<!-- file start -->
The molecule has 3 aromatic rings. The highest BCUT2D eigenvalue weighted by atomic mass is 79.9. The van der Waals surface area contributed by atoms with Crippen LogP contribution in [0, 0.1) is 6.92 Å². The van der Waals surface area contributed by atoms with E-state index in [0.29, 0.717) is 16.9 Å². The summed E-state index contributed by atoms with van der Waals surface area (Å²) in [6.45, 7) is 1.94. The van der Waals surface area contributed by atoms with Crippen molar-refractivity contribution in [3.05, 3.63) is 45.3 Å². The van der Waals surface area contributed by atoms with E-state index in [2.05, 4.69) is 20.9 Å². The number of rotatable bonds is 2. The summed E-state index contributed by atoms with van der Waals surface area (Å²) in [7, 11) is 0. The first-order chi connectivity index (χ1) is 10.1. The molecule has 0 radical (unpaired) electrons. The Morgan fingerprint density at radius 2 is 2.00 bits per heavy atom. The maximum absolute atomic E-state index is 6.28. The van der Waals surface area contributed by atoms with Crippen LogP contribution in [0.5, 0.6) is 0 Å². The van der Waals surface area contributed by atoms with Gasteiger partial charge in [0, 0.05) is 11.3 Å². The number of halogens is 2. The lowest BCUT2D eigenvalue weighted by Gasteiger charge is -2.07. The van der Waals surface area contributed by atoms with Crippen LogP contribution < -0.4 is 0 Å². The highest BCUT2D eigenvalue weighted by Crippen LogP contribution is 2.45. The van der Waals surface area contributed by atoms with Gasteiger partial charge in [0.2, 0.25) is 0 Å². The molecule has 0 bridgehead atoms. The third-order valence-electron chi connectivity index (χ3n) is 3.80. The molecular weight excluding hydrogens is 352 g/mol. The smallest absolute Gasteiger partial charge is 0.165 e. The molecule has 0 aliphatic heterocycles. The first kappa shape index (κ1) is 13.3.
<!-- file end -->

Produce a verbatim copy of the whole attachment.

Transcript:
The molecule has 3 aromatic rings. The highest BCUT2D eigenvalue weighted by atomic mass is 79.9. The van der Waals surface area contributed by atoms with Crippen LogP contribution in [0, 0.1) is 6.92 Å². The van der Waals surface area contributed by atoms with E-state index in [0.29, 0.717) is 16.9 Å². The summed E-state index contributed by atoms with van der Waals surface area (Å²) in [6.45, 7) is 1.94. The van der Waals surface area contributed by atoms with Crippen molar-refractivity contribution in [3.05, 3.63) is 45.3 Å². The van der Waals surface area contributed by atoms with E-state index in [2.05, 4.69) is 20.9 Å². The number of rotatable bonds is 2. The summed E-state index contributed by atoms with van der Waals surface area (Å²) in [7, 11) is 0. The first-order chi connectivity index (χ1) is 10.1. The molecule has 0 radical (unpaired) electrons. The Morgan fingerprint density at radius 2 is 2.00 bits per heavy atom. The maximum absolute atomic E-state index is 6.28. The van der Waals surface area contributed by atoms with Crippen LogP contribution in [0.5, 0.6) is 0 Å². The van der Waals surface area contributed by atoms with Gasteiger partial charge in [0, 0.05) is 11.3 Å². The number of halogens is 2. The lowest BCUT2D eigenvalue weighted by Gasteiger charge is -2.07. The van der Waals surface area contributed by atoms with Crippen LogP contribution < -0.4 is 0 Å². The highest BCUT2D eigenvalue weighted by Crippen LogP contribution is 2.45. The van der Waals surface area contributed by atoms with Gasteiger partial charge in [0.2, 0.25) is 0 Å². The molecule has 0 bridgehead atoms. The third-order valence-electron chi connectivity index (χ3n) is 3.80. The molecular weight excluding hydrogens is 352 g/mol. The smallest absolute Gasteiger partial charge is 0.165 e. The molecule has 0 aliphatic heterocycles. The first kappa shape index (κ1) is 13.3.